Disney’s and’s overlapping goals are not focused solely on increasing awareness of fishing and boating opportunities at WDW. The two organizations also want to encouraging people enjoy such activities at home.

One reason? Fishing and boating enable what Peterson has called “conservation through participation.” One hundred percent of fishing license funds, for instance, benefits conservation funds. It’s an activity that when people participate, their dollars go directly back to the natural resources being used to help to ensure their enjoyment by future generations. Doing so is good for the environment; it’s good for everyone.

Disney and Take Me Fishing focus on people connecting with nature, conservation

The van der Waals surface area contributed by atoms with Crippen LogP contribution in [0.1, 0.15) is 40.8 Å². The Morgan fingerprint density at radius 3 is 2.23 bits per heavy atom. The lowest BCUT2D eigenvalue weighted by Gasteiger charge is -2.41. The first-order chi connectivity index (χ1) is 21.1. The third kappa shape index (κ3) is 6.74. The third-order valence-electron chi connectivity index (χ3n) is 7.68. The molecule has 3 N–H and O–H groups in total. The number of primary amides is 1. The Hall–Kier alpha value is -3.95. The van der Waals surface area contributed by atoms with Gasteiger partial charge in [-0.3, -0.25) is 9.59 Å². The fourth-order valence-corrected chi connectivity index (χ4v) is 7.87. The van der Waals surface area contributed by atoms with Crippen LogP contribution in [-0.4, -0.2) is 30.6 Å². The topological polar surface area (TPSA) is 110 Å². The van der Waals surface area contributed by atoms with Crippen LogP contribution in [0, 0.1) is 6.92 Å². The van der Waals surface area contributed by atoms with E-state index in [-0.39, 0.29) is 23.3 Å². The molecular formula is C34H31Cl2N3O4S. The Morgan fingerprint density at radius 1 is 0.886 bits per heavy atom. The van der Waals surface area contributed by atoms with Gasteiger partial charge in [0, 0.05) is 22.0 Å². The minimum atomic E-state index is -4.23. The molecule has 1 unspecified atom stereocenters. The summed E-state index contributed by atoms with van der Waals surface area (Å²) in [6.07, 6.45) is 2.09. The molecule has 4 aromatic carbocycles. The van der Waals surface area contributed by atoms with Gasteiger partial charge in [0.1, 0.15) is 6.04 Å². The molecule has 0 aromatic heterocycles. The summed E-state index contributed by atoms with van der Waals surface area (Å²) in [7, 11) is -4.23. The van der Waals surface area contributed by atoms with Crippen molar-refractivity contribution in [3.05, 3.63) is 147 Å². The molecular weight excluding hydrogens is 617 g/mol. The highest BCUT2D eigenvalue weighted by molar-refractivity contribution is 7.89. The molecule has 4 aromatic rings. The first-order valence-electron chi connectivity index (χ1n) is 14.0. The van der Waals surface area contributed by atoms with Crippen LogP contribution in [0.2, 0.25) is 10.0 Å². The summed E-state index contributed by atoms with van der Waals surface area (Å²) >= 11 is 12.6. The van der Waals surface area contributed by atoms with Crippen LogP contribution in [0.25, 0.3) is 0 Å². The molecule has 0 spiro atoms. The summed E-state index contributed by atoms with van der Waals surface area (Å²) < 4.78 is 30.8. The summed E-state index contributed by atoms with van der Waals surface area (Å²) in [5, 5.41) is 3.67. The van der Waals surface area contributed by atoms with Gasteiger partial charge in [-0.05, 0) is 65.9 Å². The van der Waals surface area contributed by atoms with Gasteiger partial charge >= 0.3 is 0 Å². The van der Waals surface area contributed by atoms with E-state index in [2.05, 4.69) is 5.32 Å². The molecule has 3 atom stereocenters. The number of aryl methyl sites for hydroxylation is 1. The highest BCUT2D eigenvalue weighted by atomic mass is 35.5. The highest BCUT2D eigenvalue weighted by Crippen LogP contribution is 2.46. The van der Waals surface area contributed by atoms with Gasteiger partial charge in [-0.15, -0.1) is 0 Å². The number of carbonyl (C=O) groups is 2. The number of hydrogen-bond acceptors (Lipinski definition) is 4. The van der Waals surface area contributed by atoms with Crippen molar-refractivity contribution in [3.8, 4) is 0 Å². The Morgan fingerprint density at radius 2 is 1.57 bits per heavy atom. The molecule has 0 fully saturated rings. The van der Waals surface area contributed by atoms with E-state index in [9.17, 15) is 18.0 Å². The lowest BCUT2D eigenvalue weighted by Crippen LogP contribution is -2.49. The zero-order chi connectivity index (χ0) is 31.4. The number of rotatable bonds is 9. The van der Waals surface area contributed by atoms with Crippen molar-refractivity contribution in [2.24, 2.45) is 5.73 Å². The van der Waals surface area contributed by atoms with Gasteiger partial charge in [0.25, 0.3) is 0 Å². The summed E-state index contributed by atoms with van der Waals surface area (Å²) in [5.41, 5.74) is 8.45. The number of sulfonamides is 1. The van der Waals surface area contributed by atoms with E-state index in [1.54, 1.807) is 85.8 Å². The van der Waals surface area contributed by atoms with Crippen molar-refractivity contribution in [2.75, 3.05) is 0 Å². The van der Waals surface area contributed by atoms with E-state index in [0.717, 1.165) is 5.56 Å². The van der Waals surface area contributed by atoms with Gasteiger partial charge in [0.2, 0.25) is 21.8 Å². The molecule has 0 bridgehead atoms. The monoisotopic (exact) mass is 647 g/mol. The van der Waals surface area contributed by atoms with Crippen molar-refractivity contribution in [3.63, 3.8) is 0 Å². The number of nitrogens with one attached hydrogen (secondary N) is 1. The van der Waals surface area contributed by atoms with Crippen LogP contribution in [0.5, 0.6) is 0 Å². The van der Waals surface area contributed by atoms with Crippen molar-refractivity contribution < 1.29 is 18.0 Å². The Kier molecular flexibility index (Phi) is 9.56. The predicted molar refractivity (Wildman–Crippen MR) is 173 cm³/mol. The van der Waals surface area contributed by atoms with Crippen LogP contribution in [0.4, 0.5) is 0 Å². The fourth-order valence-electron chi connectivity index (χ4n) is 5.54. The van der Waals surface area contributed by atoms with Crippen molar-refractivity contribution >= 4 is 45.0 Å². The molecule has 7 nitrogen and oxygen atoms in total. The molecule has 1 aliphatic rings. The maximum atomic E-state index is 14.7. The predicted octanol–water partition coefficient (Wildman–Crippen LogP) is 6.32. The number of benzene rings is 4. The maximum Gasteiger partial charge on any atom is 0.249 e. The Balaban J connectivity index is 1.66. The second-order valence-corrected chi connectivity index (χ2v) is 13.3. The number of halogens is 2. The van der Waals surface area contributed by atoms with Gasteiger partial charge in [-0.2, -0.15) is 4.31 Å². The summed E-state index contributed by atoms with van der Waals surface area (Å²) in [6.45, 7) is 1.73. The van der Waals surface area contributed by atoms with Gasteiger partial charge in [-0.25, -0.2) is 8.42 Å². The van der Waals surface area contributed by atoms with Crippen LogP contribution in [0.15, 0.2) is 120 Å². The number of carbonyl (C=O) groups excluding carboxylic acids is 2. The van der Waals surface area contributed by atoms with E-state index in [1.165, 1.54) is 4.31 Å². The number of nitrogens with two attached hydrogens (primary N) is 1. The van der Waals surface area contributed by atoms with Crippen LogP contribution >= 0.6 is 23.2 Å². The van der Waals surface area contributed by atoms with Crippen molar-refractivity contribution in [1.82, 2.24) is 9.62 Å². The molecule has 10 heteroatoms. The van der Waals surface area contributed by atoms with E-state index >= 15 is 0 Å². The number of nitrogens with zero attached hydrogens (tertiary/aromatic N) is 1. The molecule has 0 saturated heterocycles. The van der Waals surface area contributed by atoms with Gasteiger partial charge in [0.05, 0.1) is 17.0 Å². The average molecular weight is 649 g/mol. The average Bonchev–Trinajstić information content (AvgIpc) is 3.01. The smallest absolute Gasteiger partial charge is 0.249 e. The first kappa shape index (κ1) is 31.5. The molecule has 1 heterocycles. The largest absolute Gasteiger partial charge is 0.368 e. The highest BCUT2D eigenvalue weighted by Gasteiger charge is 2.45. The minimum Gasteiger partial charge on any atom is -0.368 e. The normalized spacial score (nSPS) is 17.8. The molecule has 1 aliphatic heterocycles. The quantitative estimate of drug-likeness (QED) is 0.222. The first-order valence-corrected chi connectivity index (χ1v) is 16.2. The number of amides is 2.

RBFF’s goals of increased outdoor activity and active conservation fit well with Disney’s own interests. Mike Benn, Director of Alliance Development for The Walt Disney Company (TWDC), says Disney shares some common ground with RBFF, calls the partnership a “natural fit” between brands. Both focus on engagement with nature, conservation efforts, and helping people build fun memories.

Walt Disney Parks and Resorts (WDPR) aims to help 35 million kids and families connect with nature and outdoor experiences by 2015. It’s a number the company not only expects to meet but to exceed. Disney has already set a larger target for 2015-20 of more than 37.5 million people.